Asia in 1994, I brought a 35mm camera to document my experience.
Upon my return I realized that the images lacked the emotions of
the experience. The collection existed as limited pretty pictures.
In order to escape the limitations of the photograph, while resisting
the temporal reality of cinema, I began exploring a technique of
showing a rapid succession of images. This technique, to my discovery,
mimicked the way that memories are stored in the mind as an almost
of fragmented images of past events. Using this I could trigger
the audiences private memories of their own experiences and
even implant a few new ones. With this goal of recreating the how
the brain stores information as disassociated elements, I produce
sound and image combinations that stimulate and imitate the recollection
of an experience. Though this I am able to ensure a different experience
for each audience member, depending on what memories they already
brought with him or her to the performance.
use projection and digital electronics as my primary delivery media,
due to the ability of these tools to create a complex and large-scale
environments on a minimal budget. These tools allow me to explore
how the photographic image creates a virtual framework of an experience.
The result is as much about social dynamics in physical space, and
the audiences response as it is about the imagery and sound.
In addition, the complex systems that I use challenge my own views
of the presented work. Often the attempts to control the chaotic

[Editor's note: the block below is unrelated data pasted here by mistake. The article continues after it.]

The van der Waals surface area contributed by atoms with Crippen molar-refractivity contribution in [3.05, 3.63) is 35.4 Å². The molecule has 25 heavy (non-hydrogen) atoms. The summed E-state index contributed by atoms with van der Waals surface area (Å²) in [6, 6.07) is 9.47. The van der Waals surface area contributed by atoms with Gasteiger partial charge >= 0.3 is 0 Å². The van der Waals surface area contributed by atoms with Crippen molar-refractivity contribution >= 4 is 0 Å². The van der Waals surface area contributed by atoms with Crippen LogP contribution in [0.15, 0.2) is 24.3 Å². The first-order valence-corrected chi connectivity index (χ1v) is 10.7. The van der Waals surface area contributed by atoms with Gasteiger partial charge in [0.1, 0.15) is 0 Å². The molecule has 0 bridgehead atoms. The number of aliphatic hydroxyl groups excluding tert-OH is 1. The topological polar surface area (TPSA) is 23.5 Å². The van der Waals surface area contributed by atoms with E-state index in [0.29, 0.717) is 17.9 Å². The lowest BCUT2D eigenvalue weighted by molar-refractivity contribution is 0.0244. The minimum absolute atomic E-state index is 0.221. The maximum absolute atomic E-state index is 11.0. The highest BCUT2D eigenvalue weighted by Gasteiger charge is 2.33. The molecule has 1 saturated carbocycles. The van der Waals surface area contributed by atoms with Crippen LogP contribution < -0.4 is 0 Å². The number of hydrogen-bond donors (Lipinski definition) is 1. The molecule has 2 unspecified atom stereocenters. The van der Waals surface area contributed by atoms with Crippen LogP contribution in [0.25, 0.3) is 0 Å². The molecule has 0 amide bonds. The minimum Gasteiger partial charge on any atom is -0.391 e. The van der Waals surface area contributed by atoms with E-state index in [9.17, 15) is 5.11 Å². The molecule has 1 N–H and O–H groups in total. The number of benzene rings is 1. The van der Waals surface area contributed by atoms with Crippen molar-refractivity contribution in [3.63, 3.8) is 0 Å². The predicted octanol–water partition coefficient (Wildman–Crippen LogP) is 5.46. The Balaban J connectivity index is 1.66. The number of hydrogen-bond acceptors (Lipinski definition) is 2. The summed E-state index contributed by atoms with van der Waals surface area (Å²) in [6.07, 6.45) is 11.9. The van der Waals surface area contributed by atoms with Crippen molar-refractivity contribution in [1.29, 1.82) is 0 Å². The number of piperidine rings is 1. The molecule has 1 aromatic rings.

array of wires and LCD screens leaves me with sweaty palms. My motivation
has a mad scientist element to it Im intrigued by what
takes place when potentially volatile elements are mixed together.
I get a thrill out of being the man at the controls the man
behind the curtain.
I develop my work varies from project to project. Generally I try
to build up a palette of photographs, video clips, and graphic illustrations.
I dont limit my use of media; in fact, learning a new technical
process is half the fun. If I can I also like to start with an abstract
concept based on a technical process, an experience, or a mental
picture, but it doesnt always work that way. From there I
allow the concept to evolve as I combine these mediums. Some ideas
have to be dropped and new ones emerge. Though I do as much as necessary
to define the parameters for the presentation ahead of time, chance
plays a large role in determining the final performance. A piece
is done after it is presented to an audience in real time.
work with, and constantly update, a custom made "visual instrument"
of slide and video projectors, developing the software interfaces
and user controls myself. I rely on computer technology as well
as obsolete and custom-built technology. These tools insure the
need to improvise. Each of these tools is intentionally constructed
to have an aesthetic of its own. This is why I prefer to use
slide projectors. They have a mechanical aspect to them, as well
as a visual clarity, not found in video. During a performance these
components take on the physical presence of a machine in operation
- a kinetic sculpture spewing out imagery. Through this technique
viewers can perceive the discreet steps of the animation process.
The sound of the projectors also creates a visceral aspect to the
performance. Each event is an original aesthetic creation that emerges
from a complex combination of sight, space and sound. This sort
of chaos leads to a completely original work each time a piece is
presented. The result is a unique and unreproducable experience.